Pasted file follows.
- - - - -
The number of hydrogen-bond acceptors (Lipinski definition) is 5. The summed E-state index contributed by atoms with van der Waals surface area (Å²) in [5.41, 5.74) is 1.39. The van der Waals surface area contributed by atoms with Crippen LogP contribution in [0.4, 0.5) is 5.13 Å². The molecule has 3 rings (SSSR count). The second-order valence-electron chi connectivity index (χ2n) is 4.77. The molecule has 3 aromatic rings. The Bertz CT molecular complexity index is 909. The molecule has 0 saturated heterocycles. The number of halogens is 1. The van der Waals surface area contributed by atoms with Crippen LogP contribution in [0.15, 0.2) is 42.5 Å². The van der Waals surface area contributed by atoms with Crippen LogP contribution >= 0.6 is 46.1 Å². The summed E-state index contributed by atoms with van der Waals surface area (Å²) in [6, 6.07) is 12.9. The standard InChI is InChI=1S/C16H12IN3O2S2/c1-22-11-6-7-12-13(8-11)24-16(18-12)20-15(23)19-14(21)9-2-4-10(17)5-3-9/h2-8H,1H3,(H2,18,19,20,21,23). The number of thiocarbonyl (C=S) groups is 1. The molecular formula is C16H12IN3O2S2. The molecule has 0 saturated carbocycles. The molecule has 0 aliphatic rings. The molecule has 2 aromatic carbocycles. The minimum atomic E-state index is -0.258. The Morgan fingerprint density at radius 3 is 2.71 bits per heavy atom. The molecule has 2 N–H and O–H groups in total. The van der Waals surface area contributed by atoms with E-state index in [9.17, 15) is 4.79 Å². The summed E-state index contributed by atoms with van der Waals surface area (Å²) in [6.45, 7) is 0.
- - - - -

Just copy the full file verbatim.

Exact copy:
The number of hydrogen-bond acceptors (Lipinski definition) is 5. The summed E-state index contributed by atoms with van der Waals surface area (Å²) in [5.41, 5.74) is 1.39. The van der Waals surface area contributed by atoms with Crippen LogP contribution in [0.4, 0.5) is 5.13 Å². The molecule has 3 rings (SSSR count). The second-order valence-electron chi connectivity index (χ2n) is 4.77. The molecule has 3 aromatic rings. The Bertz CT molecular complexity index is 909. The molecule has 0 saturated heterocycles. The number of halogens is 1. The van der Waals surface area contributed by atoms with Crippen LogP contribution in [0.15, 0.2) is 42.5 Å². The van der Waals surface area contributed by atoms with Crippen LogP contribution >= 0.6 is 46.1 Å². The summed E-state index contributed by atoms with van der Waals surface area (Å²) in [6, 6.07) is 12.9. The standard InChI is InChI=1S/C16H12IN3O2S2/c1-22-11-6-7-12-13(8-11)24-16(18-12)20-15(23)19-14(21)9-2-4-10(17)5-3-9/h2-8H,1H3,(H2,18,19,20,21,23). The number of thiocarbonyl (C=S) groups is 1. The molecular formula is C16H12IN3O2S2. The molecule has 0 saturated carbocycles. The molecule has 0 aliphatic rings. The molecule has 2 aromatic carbocycles. The minimum atomic E-state index is -0.258. The Morgan fingerprint density at radius 3 is 2.71 bits per heavy atom. The molecule has 2 N–H and O–H groups in total. The van der Waals surface area contributed by atoms with E-state index in [9.17, 15) is 4.79 Å². The summed E-state index contributed by atoms with van der Waals surface area (Å²) in [6.45, 7) is 0.